10. The corollary thus of declaring the provisions of section 25 of the Bombay General Clauses Act applicable to the repeal of the ordinance and of deeming that ordinance an enactment is that wherever the word 'ordinance' occurs in the notification, that word has to be read as an enactment.
11. For the reasons given above we are satisfied that the High Court was in error in holding that the notification only extended the provisions of the ordinance to Ratnagiri district and not the provisions of Act XXXI of 1948 to that area. It may, however, be observed that the manner adopted by the legislature in keeping alive the notifications issued under the ordinance by use of somewhat involved language in matters where the rights of the citizens regarding the construction of buildings were being affected was not very happy. It has certainly led three judges to think that the intention of the legislature was not brought out by the language. People who are not lawyers may well be misled into thinking that the notification issued under the ordinance has terminated with its repeal and not having been re-issued under the Act, the provisions of which again in clear language provide that it only extends to areas specified in the schedule and which gives power to extend it, that those areas are excluded from the scope of the Act. It would have been much simpler if the legislature made its intention clear by use of simple and unambiguous language.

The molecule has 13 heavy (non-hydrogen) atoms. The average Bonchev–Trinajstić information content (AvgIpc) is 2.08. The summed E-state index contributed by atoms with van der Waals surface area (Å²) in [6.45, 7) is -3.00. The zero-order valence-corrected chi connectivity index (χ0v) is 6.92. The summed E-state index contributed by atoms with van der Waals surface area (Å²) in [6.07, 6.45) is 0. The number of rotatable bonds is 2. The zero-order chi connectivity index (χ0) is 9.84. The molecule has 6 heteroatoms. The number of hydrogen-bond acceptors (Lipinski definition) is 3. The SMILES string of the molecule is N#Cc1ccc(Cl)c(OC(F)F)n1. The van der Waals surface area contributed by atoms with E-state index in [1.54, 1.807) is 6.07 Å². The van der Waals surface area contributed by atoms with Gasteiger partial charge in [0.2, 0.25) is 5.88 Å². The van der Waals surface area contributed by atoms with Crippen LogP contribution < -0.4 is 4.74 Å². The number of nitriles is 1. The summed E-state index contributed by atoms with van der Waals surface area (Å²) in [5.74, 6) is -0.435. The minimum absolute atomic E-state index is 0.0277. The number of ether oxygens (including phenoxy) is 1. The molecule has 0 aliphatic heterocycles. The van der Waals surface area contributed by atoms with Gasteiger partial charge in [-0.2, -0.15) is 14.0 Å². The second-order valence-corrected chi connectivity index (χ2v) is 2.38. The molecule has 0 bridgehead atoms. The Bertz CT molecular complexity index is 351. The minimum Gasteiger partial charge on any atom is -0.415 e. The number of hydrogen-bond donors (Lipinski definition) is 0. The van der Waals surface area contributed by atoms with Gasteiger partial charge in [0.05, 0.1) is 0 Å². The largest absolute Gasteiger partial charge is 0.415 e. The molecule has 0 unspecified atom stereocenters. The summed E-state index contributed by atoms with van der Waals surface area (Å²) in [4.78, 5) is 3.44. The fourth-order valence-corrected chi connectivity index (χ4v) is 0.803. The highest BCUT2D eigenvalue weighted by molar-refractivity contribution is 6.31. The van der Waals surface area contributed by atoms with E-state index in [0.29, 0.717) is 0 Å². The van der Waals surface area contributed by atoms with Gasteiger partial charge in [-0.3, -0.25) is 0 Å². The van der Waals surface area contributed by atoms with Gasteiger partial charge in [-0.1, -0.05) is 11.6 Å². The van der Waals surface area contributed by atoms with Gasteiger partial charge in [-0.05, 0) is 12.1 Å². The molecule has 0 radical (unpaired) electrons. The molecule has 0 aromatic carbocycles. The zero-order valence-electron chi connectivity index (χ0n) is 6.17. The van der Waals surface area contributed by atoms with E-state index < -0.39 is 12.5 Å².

12. Because of the undertaking given by the learned Attorney-General not to proceed any further in this matter, it is not necessary to set aside the acquittal order of the respondents, which will remain as it stands.
13. Appeal allowed.
Acquittal not set aside.
Agent for the appellant : G. H. Rajadhyaksha.
Agent for the respondents : Ganpat Rai.